Please address correspondence to the author at the World Bank, 1818 H Street, NW Washington, DC 20433 USA, email: email@example.com.
1. I invoke these terms with some caution, remembering George Orwell’s indictment of vague and fashionable phrases in G. Orwell, “Politics and the English language,” Horizon 13/76 (1946), pp. 252–265. “As soon as certain topics are raised, the concrete melts into the abstract…prose consists less and less of words chosen for the sake of their meaning, and more and more of phrases tacked together like the sections of a prefabricated henhouse.” Available at http://www.netcharles.com/orwell/essays/politics-english-language1.htm. Whether or not the phrases “legal empowerment” and “social accountability” survive, the work to which they refer is concrete and, in my view, worthy. The burden of anyone writing on these subjects is to describe that vital work clearly and respectfully.
2. The one exception of which I am aware is J. M. Ackerman, Human rights and social accountability, World Bank social development paper no. 86 (Washington, DC: World Bank, 2005). Available at http://portals.wi.wur.nl/files/docs/gouvernance/HumanRightsandSocial0AccountabilityFINAL.pdf. Ackerman points out that social accountability interventions “constitute a step towards fulfilling a rights based approach to development” (ibid., p. 4), and argues for greater integration between social accountability and rights-based approaches in the future. This essay builds on Ackerman’s suggestion. Ackerman treats both social accountability and the rights-based approach as broad orientations towards development (and as possible frameworks for the World Bank); I focus here in particular on grassroots, civil society interventions to ensure social accountability and to provide what I refer to as legal empowerment or justice services.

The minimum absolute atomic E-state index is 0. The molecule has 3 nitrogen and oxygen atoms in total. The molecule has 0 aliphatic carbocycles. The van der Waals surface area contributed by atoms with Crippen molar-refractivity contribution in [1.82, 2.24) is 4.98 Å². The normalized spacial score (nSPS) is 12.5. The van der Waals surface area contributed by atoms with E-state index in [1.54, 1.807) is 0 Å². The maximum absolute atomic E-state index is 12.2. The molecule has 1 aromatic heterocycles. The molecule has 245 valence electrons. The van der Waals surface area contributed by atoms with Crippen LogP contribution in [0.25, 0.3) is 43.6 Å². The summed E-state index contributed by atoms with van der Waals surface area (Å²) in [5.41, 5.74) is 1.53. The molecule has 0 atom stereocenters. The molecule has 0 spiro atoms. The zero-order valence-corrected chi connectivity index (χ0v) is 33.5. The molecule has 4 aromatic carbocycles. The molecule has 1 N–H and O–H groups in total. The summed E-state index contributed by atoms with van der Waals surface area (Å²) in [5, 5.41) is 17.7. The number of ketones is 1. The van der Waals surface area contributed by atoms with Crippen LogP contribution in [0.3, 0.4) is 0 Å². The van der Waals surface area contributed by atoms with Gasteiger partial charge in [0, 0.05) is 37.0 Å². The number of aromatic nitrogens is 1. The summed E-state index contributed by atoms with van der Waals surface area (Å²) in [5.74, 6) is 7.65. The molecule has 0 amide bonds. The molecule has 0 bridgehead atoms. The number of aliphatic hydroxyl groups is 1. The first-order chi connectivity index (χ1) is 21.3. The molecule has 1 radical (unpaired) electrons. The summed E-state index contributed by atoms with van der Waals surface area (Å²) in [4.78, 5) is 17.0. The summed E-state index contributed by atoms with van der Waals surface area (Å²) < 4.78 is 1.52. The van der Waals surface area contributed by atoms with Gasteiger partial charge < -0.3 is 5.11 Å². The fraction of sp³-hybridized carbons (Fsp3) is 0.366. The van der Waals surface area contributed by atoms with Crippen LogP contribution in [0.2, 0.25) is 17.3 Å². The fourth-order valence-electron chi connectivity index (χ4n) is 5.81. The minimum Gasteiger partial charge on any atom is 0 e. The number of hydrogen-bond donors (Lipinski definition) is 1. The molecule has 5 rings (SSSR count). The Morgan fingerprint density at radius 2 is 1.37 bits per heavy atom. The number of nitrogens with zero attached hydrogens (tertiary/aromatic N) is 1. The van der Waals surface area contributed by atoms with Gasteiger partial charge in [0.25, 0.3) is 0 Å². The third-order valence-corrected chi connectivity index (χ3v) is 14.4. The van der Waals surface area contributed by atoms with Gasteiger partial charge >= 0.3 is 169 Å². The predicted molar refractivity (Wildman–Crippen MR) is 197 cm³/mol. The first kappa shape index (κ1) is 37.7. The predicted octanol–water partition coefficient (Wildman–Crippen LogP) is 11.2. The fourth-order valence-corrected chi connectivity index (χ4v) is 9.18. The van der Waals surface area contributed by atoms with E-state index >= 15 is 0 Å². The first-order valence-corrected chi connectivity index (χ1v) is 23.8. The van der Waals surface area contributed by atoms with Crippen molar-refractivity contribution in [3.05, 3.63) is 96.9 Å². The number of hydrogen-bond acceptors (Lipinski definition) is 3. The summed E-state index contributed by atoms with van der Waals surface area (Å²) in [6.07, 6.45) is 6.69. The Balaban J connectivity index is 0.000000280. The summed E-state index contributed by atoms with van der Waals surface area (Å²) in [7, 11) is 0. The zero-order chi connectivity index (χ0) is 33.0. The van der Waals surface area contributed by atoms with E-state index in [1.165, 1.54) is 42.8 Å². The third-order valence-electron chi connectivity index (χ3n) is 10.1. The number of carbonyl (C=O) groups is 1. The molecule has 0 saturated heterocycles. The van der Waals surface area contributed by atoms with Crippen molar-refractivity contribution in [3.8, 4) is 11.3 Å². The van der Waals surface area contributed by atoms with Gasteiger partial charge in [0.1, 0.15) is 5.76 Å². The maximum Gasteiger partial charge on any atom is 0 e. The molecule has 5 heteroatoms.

3. In the earliest years of the Roman republic, advocates and legal advisors were forbidden to accept payment for their services so that all citizens would have a chance in court. In the Roman Empire under early Christian rulers, the Council of Chalcedon decreed in 451 AD that the clergy should provide assistance, including legal aid, for widows, orphans, and those who lacked the means to procure counsel on their own. Judges in church courts — and the Pope himself — appointed advocates to argue without fees on behalf of poor and disadvantaged litigants as early as the twelfth century. J. Brundage, The Medieval origins of the legal profession: Canonists, civilians and courts (Chicago: University of Chicago Press, 2008), pp. 35, 190–191. England’s first legal aid law was the enactment of the forma pauperis procedure in 1495, which provided for the appointment of free counsel for the indigent. J. Mahoney, “Green forms and legal aid offices: A history of publicly funded legal services in Britain and the United States,” Saint Louis University Public Law Review 17/226 (1998), pp. 223–240. Legal aid efforts in the United States trace back to the nation’s founding, including the New York Manumission Society, which provided free legal services to fugitive slaves and free black people from 1790 to the 1830s. L. Harris, In the shadow of slavery (Chicago: University of Chicago Press, 2003), p. 208.